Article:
Thursday, June 12, 2014

How to clear a file when it is in use

sql delete insert clrpfm

Recently a colleague came to me asking if I knew of a way to clear a file that was in use. She had tried waiting for the file to become "free", unused, so it could be cleared. It was continuously being used by various IBM i jobs and intranet applications.

I think all IBM i developers soon work out you cannot use the CLRPFM command to clear a file when it is open in another program. Even if you create a program to delete the records from the file you still cannot delete any ones that are locked, used by another job.

So what to do?

It is possible using a DELETE statement in SQL.


If you omit the library name it will use the library list to find the file.

If the file is being used for input this statement will delete all the records from the file (or rows from the table) even though the file may be opened by another program or job.

If the file is being used for update and a record is locked by another program then the SQL statement will "hang" for a time, quit the delete, and return a SQL code (field SQLCOD) of -913. If I add a call to QCMDEXC with a DLYJOB I can wait until the locked record is released, see below:

01  dcl-pr Command extpgm('QCMDEXC') ;
02    *n char(20) options(*varsize) const ;
03    *n packed(15:5) const ;
04  end-pr ;

05  dow (1 = 1) ;

07    if (SQLCOD = -913) ; // Record lock
08      Command('DLYJOB DLY(30)':15) ;
09    else ;
10      leave ;
11    endif ;
12 enddo ;

If you are unable to use the free format for definitions the equivalent Procedure prototype in fixed format would be:

01  D Command         PR                  extpgm('QCMDEXC')
02  D                               20    options(*varsize) const
03  D                               15  5 const

In my colleague's case there was not an issue of records being locked in the wee small hours. The file was cleared using DELETE and records added using SQL’s INSERT statement. Fortunately the INSERT statement will insert rows/records into a file even though it is open in another program or job.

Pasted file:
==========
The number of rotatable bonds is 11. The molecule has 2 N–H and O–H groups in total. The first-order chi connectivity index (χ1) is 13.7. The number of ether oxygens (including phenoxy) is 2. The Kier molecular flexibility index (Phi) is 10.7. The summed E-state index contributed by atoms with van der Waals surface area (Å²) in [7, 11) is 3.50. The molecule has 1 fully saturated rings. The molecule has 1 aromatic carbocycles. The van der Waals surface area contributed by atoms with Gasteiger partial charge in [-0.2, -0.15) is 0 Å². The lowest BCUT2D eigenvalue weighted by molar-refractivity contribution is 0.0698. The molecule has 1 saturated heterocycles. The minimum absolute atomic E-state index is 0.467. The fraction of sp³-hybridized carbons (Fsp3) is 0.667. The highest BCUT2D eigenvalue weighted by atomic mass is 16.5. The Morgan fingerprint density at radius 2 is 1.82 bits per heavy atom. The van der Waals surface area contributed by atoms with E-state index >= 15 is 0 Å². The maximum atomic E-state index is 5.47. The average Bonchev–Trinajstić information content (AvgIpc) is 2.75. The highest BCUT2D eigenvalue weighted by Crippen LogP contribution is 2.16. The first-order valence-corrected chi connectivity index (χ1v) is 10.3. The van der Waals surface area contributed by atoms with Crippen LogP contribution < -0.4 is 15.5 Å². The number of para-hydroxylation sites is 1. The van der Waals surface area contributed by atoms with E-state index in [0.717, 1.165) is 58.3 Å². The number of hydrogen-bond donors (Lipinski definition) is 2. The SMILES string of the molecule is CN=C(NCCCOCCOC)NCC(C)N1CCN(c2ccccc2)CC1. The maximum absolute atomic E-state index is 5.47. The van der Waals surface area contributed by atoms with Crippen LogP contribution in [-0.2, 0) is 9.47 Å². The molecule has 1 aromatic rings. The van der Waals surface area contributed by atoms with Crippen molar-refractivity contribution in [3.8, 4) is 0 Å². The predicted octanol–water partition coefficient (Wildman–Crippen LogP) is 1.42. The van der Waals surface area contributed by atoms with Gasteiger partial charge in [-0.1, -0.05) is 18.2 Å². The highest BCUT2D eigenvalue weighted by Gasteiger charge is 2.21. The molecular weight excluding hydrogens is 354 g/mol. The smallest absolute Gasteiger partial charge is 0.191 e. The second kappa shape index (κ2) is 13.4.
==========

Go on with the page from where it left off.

The simplest insert would be if the two files were identical:


If they are not identical then the statement could look like:

             FROM MYLIB/TESTPF
             WHERE FLD1 = 'A'


You can learn more about this from IBM’s website:


This article was written for IBM i 7.1.


  1. Feel free to use this RPG


    1. Yes, you could RPG to do the same, but if the file is update & there is a record locked by another program you will get an error message.

      I could use the MONITOR op code to stop the error, see here for how to use the MONITOR.

      In my testing I found that using SQL to delete & insert all the records from the file was a lot faster than using RPG to do the same.

  2. Why not use embedded SQL It ignores locking
    Or just SQL directly

    1. SQL will ignore a lock, but leaves the record in the file.

  3. Martin De Los RemediosJune 13, 2014 at 11:28 AM

    hola, puedes usar una rutina SQL y realizar un DELETE FROM FILE. para mejorar el rendimiento del archivo puedes colocar en su definiciĆ³n que reutilice los registro borrados. es una sugerencia de como procesar. espero que sirva de algo saludos.